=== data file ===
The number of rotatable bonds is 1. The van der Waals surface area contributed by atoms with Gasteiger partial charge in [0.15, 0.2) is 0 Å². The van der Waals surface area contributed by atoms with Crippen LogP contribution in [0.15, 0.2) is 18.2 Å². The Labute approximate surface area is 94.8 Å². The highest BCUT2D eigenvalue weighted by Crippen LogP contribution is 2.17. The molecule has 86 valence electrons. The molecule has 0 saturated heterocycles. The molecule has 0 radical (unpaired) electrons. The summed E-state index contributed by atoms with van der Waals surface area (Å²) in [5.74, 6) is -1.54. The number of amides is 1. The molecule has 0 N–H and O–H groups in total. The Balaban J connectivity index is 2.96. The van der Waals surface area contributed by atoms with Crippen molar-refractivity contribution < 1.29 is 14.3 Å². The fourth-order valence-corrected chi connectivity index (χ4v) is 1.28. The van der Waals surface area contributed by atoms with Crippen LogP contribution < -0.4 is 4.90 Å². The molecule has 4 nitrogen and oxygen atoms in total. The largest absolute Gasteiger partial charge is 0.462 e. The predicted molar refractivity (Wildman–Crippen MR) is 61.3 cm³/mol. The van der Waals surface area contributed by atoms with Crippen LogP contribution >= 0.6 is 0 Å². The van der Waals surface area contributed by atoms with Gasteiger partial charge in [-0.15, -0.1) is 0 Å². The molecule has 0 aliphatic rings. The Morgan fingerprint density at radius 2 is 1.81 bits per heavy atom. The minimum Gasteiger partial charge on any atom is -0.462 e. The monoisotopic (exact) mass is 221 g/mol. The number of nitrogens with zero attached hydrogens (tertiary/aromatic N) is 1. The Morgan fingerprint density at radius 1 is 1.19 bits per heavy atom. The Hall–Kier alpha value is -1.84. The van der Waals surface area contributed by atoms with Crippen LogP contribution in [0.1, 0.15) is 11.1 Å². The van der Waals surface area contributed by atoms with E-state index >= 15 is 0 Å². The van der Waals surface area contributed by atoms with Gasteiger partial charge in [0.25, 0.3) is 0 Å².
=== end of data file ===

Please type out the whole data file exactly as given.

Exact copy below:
The number of rotatable bonds is 1. The van der Waals surface area contributed by atoms with Gasteiger partial charge in [0.15, 0.2) is 0 Å². The van der Waals surface area contributed by atoms with Crippen LogP contribution in [0.15, 0.2) is 18.2 Å². The Labute approximate surface area is 94.8 Å². The highest BCUT2D eigenvalue weighted by Crippen LogP contribution is 2.17. The molecule has 86 valence electrons. The molecule has 0 saturated heterocycles. The molecule has 0 radical (unpaired) electrons. The summed E-state index contributed by atoms with van der Waals surface area (Å²) in [5.74, 6) is -1.54. The number of amides is 1. The molecule has 0 N–H and O–H groups in total. The Balaban J connectivity index is 2.96. The van der Waals surface area contributed by atoms with Crippen molar-refractivity contribution < 1.29 is 14.3 Å². The fourth-order valence-corrected chi connectivity index (χ4v) is 1.28. The van der Waals surface area contributed by atoms with Crippen LogP contribution < -0.4 is 4.90 Å². The molecule has 4 nitrogen and oxygen atoms in total. The largest absolute Gasteiger partial charge is 0.462 e. The predicted molar refractivity (Wildman–Crippen MR) is 61.3 cm³/mol. The van der Waals surface area contributed by atoms with Crippen LogP contribution >= 0.6 is 0 Å². The van der Waals surface area contributed by atoms with Gasteiger partial charge in [-0.15, -0.1) is 0 Å². The molecule has 0 aliphatic rings. The Morgan fingerprint density at radius 2 is 1.81 bits per heavy atom. The minimum Gasteiger partial charge on any atom is -0.462 e. The monoisotopic (exact) mass is 221 g/mol. The number of nitrogens with zero attached hydrogens (tertiary/aromatic N) is 1. The Morgan fingerprint density at radius 1 is 1.19 bits per heavy atom. The Hall–Kier alpha value is -1.84. The van der Waals surface area contributed by atoms with Crippen LogP contribution in [0.1, 0.15) is 11.1 Å². The van der Waals surface area contributed by atoms with E-state index >= 15 is 0 Å². The van der Waals surface area contributed by atoms with Gasteiger partial charge in [0.25, 0.3) is 0 Å².